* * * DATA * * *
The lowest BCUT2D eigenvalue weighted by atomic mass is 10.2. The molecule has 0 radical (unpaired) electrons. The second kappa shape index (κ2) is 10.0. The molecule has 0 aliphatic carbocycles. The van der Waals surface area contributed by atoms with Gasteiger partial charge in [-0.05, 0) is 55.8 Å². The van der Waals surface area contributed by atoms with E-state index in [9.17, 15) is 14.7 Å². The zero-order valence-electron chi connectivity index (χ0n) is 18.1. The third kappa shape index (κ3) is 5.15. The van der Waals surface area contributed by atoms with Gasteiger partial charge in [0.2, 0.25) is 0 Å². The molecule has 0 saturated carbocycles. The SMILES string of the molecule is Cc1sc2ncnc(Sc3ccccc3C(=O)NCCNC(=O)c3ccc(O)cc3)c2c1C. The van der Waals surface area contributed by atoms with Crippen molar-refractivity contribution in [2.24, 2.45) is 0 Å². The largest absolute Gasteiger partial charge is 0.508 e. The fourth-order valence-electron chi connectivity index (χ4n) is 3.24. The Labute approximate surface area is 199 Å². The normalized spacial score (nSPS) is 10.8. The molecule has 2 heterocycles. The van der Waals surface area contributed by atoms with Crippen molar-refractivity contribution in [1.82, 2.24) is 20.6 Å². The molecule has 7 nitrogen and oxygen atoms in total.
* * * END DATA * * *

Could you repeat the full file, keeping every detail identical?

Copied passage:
The lowest BCUT2D eigenvalue weighted by atomic mass is 10.2. The molecule has 0 radical (unpaired) electrons. The second kappa shape index (κ2) is 10.0. The molecule has 0 aliphatic carbocycles. The van der Waals surface area contributed by atoms with Gasteiger partial charge in [-0.05, 0) is 55.8 Å². The van der Waals surface area contributed by atoms with E-state index in [9.17, 15) is 14.7 Å². The zero-order valence-electron chi connectivity index (χ0n) is 18.1. The third kappa shape index (κ3) is 5.15. The van der Waals surface area contributed by atoms with Gasteiger partial charge in [0.2, 0.25) is 0 Å². The molecule has 0 saturated carbocycles. The SMILES string of the molecule is Cc1sc2ncnc(Sc3ccccc3C(=O)NCCNC(=O)c3ccc(O)cc3)c2c1C. The van der Waals surface area contributed by atoms with Crippen molar-refractivity contribution in [2.24, 2.45) is 0 Å². The largest absolute Gasteiger partial charge is 0.508 e. The fourth-order valence-electron chi connectivity index (χ4n) is 3.24. The Labute approximate surface area is 199 Å². The normalized spacial score (nSPS) is 10.8. The molecule has 2 heterocycles. The van der Waals surface area contributed by atoms with Crippen molar-refractivity contribution in [1.82, 2.24) is 20.6 Å². The molecule has 7 nitrogen and oxygen atoms in total.